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Will Consumers Take a Chance on New Technology?

Jeremy Glaser

Jeremy Glaser: For Morningstar, I'm Jeremy Glaser. I'm here at the Consumer Electronics Show in Las Vegas.

One of the questions on a lot of investors' mind, and not just tech investors, is what's the state of the consumer? Consumer spending is obviously a pivotal part of the economic recovery. Until we see a robust recovery in spending, we're unlikely see a robust recovery in the rest of the economy.

I think everything we've seen at CES so far points to the fact that consumers appear to be ready to open their wallets little bit more and take some chances on new tech products.

Really all of the major manufacturers are releasing a lot of very high-end products. Instead of really trying to focus on value or trying to focus on stripping features out, so that people might be able to afford that new flat panel TV, [manufacturers] are focused on giving new features, new connectivity, and new ways for people to part from their money. And they're seeing really good uptake in this.

We saw some data that the holiday season was great for tech products; they were some of the most wished-for items for Christmas, and I think a lot of people got what they wanted. That certainly, I think, points to people willing to be a little bit more open, willing to upgrade, willing to go that extra mile. And I think we've seen this in a couple different categories.

The first category is certainly smartphones. I think that's one that everyone has seen the proliferation. We went from simple-feature phones, the flip phone with the numeric keyboard, to really your next step up, so your smart messaging phones that have keyboards, that have a little bit more features, and even into the full-fledged smartphones.

Both in the United States and abroad, people really want these full-feature devices: they want two cameras, they want an enormous screen, they want to be able to get on the fastest network, and they're willing to spend for that.

And I think if the consumer was really, really worried, this wouldn't be a super-high priority for them. I think everyone enjoys having their smartphone, but it's obviously a step up from the basic needs of housing, food, and shelter when you're starting to worry about having that kind of tech products.

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So, I think that's really a good sign for consumer spending. I think TVs are another place. One of the things we've heard is that there is surprising strength in TV sales outside of the United States. It's generally a penetrated market in North America. But in Western Europe, there is a huge demand for flat-panel TVs, for all sorts of new devices.

For an area and a region that's supposedly going under all of these austerity measures that consumers are really afraid, the fact that they're willing to maybe splurge a little bit and get this new piece of technology, I think also bodes well for spending.

There is a lot of new products that are aimed towards those markets, and that doesn't even start getting into emerging markets. When you start looking at India, you start looking at China, the demand for these high-end video equipment is really substantial.

And what's happening, and what we're seeing, is that consumers in those markets really want to leap-frog current technology.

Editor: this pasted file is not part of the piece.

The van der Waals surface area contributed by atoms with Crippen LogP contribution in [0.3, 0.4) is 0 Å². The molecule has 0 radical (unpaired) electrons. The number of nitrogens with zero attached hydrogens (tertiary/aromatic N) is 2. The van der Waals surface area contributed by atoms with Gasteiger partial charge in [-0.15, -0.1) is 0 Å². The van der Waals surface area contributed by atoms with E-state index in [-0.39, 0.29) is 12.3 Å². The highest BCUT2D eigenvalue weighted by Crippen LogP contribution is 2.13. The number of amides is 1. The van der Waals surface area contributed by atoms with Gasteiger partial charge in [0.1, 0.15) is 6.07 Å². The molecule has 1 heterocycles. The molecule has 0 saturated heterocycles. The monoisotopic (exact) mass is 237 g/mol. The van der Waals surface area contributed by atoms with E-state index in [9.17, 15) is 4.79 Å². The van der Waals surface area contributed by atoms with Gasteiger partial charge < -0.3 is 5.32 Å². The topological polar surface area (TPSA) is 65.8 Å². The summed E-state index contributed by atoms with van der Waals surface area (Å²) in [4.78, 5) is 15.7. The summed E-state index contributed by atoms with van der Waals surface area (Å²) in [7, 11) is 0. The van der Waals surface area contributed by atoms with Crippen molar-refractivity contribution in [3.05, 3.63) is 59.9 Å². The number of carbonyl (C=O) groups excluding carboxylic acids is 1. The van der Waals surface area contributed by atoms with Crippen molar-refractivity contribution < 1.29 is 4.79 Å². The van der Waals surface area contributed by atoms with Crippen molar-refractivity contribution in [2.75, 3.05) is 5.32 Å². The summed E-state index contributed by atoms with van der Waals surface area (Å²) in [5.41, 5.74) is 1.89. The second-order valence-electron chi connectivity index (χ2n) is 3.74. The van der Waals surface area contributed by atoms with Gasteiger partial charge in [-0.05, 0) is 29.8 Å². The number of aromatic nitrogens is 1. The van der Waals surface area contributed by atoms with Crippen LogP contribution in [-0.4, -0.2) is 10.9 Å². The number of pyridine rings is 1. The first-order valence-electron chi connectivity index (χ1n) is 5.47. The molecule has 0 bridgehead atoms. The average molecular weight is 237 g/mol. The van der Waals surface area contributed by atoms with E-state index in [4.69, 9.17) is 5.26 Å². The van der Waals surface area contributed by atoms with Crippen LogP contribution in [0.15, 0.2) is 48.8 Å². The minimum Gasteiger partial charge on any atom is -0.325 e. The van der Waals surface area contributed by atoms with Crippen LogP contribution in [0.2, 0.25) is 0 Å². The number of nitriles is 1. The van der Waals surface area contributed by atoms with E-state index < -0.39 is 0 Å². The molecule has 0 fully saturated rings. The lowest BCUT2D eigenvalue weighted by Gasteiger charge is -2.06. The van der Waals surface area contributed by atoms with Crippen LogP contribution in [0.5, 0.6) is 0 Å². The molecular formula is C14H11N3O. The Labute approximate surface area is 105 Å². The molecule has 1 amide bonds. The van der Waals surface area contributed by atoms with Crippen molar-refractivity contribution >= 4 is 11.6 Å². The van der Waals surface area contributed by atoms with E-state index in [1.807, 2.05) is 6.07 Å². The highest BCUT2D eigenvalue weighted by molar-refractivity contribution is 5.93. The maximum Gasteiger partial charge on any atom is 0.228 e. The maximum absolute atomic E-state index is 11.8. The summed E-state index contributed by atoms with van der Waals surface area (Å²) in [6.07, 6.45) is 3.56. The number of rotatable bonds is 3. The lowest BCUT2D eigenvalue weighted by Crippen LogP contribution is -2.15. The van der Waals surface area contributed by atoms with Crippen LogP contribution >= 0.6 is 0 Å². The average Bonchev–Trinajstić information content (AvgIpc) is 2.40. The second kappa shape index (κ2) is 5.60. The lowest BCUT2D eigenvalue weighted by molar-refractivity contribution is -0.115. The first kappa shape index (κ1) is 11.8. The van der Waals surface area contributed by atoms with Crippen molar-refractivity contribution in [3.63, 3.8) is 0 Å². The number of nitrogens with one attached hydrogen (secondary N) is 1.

So, while American families probably started off with CRT television and some of the low-end products before they moved into the high-def TV, a lot of places in emerging markets want to skip those steps and go right to that high-end product.

Kevin Sellers: We're seeing very much an aspiration desire to participate in sort of the way the rest of the world is participating. So, for us it's a terrific growth engine, but it also isn't a growth engine that drives necessarily lower-priced products or cheaper products. It's a very good mix of product for us.

Glaser: And finally another place that we've seen a lot of consumer excitement is actually building around laptops, netbooks, tablets and other portable devices that people want, and see that they need a new PC. And when they are going to upgrade, they are looking at a lot of new kinds of products. They are willing to check out a tablet. We've seen an unbelievable number of tablets here, and I think we're going to see even more roll out over the next year. We've seen netbooks continue to be more and more important. Intel thinks that netbooks are going to be a huge category, even bigger than sales were this year.

Certainly, people are a little bit more cautious when it comes to those. I don't think we see the huge demand for new laptops, new desktops that we saw when we were on that very high end of the adoption curve.

People are going to replace their old ones, and I think that's clear and that the manufacturers are really trying to provide new features that are going to push people to do that. They can see how much better the performance has gotten, and once they get hooked on that and hooked on new operating systems, they're going to be there spending money.

So, overall, we think consumer spending from what we've seen at CES is going to look pretty robust from what the market research has shown us that people out there spending, from what the manufacturers are showing: things are high end, things are shiny, things are new, people want these products. There isn't demand for really cheap stuff. People want to get the really high-tech, and also the fact that the emerging-market consumer wants to leap-frog some of those intermediate stages when it comes to consumer technology, I think, bodes well for a lot of these firms and could bode well for the broader economy.